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Filed under aging, BOTOX, Children, Cooking, Death, Dogs, Fifteen Minutes of Fame, friendship, Humor, Marriage, Menopause, Motherhood, parenthood, Weight gain, Weight Loss, wrinkle erasers, wrinkles

Everything old is new again

Like any seven-year-old, my daughter cannot wait to be a teenager.  Her target age:  nineteen.

“Mom, does this headband make me look nineteen?”  Absolutely.  And you could add another year if you detached the Minnie Mouse ears.

“Mom, look at my ballet slippers.”  (Extending her foot with a lovely pointed toe.)  “Do my legs look nineteen?”

“Listen, Mom, listen.  Does this song make me sound–”  Yes, sweetheart, yes, singing “We Are The Dinosaurs” at the top of your lungs absolutely makes you sound nineteen.

I’m not sure why she targeted that particular age.  Nineteen was certainly not my best year.  I was in my third year of college, a good forty pounds overweight, struggling to know more, do more and be more than I was comfortable with.

Nineteen was almost thirty years ago.  Now I’m trying to look younger, feel younger and still trying to do more than I am comfortable with.  Not that I  want to be nineteen again.  Noooo thank you.  But forty-two…yeah, that was a great year.

“Hey, world, if I wear this makeup, do I look 42 again?”

“If I lose ten pounds, will I look 42?  Will you like me better?  Take me more seriously?  Hire me?”

Recently, I was with the twenty-five-year-old niece of a dear friend.  When I say the girl is stunningly beautiful, I am issuing a gross understatement.  And yet she felt it necessary to have her first BOTOX injection at 24.  Apparently that is no longer uncommon; you get a head start on wrinkle prevention that way.

Annette Bening was my acting teacher twenty-six years ago.  She was, by far, the most confident woman I had ever met.  Today, she is one of the few actresses of her generation with the guts to age gracefully.   She is, by all accounts, the very hands-on mother to four young people.  Google her, and you will find that she spends a great deal of her time giving back to her community in addition to conducting what has amounted to a thoughtful, intelligent and wildly successful career.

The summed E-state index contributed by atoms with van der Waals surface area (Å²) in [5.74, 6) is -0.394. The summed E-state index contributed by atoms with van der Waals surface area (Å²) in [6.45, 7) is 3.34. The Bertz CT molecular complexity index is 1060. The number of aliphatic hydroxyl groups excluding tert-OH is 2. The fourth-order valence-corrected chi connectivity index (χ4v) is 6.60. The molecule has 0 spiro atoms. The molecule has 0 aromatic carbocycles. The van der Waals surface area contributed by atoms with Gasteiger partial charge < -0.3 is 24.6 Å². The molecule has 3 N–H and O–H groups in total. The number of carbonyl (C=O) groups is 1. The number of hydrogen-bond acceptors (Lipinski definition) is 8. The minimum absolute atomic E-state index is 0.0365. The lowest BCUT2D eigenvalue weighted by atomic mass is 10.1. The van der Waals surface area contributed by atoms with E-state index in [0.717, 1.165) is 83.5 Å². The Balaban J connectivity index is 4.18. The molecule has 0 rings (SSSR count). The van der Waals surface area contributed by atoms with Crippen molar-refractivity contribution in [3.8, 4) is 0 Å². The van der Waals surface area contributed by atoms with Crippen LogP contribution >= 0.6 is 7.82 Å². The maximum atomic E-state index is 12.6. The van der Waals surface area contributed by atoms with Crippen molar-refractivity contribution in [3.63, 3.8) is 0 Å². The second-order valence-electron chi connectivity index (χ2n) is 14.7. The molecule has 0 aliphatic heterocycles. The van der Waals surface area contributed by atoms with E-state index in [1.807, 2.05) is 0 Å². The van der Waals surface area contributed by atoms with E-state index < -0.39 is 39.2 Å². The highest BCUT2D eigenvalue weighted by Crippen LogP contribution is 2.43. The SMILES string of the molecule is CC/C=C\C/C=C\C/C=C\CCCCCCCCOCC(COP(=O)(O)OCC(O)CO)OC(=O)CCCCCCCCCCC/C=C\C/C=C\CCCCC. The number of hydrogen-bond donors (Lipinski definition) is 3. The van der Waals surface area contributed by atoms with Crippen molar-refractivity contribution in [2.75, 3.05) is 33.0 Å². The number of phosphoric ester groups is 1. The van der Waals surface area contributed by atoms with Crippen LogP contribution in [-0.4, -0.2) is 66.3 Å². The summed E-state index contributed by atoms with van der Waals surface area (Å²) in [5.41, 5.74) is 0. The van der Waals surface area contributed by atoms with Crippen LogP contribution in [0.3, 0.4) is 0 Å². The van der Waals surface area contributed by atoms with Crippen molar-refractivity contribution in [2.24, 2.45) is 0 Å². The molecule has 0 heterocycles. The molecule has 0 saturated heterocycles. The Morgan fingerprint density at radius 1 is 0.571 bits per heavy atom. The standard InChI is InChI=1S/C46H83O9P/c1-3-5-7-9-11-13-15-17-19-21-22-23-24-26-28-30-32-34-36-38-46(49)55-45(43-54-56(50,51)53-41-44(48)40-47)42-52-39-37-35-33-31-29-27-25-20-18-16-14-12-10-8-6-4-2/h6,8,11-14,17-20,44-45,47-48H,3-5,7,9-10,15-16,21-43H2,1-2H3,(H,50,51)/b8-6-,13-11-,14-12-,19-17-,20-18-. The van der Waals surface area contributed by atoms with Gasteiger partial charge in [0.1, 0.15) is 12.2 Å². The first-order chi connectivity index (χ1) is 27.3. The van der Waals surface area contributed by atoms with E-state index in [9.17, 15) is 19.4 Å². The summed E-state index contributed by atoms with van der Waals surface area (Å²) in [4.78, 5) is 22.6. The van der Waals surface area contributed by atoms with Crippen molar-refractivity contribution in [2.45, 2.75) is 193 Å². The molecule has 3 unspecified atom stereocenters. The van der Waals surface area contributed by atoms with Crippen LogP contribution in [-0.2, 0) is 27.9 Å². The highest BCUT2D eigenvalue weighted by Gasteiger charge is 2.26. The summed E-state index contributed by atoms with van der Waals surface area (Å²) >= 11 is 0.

Check the imdb boards, and you will discover that she is being slammed–rudely–for daring to age naturally.  One poster wrote that Warren Beatty is now “too good for her.”  Another brain trust labeled her “a hag.”

Great.  These are probably people who get tattoos and piercings so they can be unique.  I’m not knocking that, but guess what?  Aging naturally in Hollywood is probably as unique anyone is going to get.

I wonder if a woman posted the crack about Warren Beatty or the uber-intelligent hag comment?  Lord, I hope not.

Annette:  You glow, woman.  And may I say, “Thank you” for living the wisdom of taking yourself seriously…but not too seriously.  And for spending more time working to improve the world instead of your own skin.

Libbi, my darling daughter:  Slow down, baby.  There’s plenty of time.  Live the moment, because the time that yawns endlessly now will someday seem achingly brief.  And you don’t want to miss a second by trying to be someone else.  (Or even an older–or younger–version of yourself.

Note to me:  Ditto.

Wendy

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Filed under Annette Bening, Children, Menopause, Motherhood, parenthood, Writing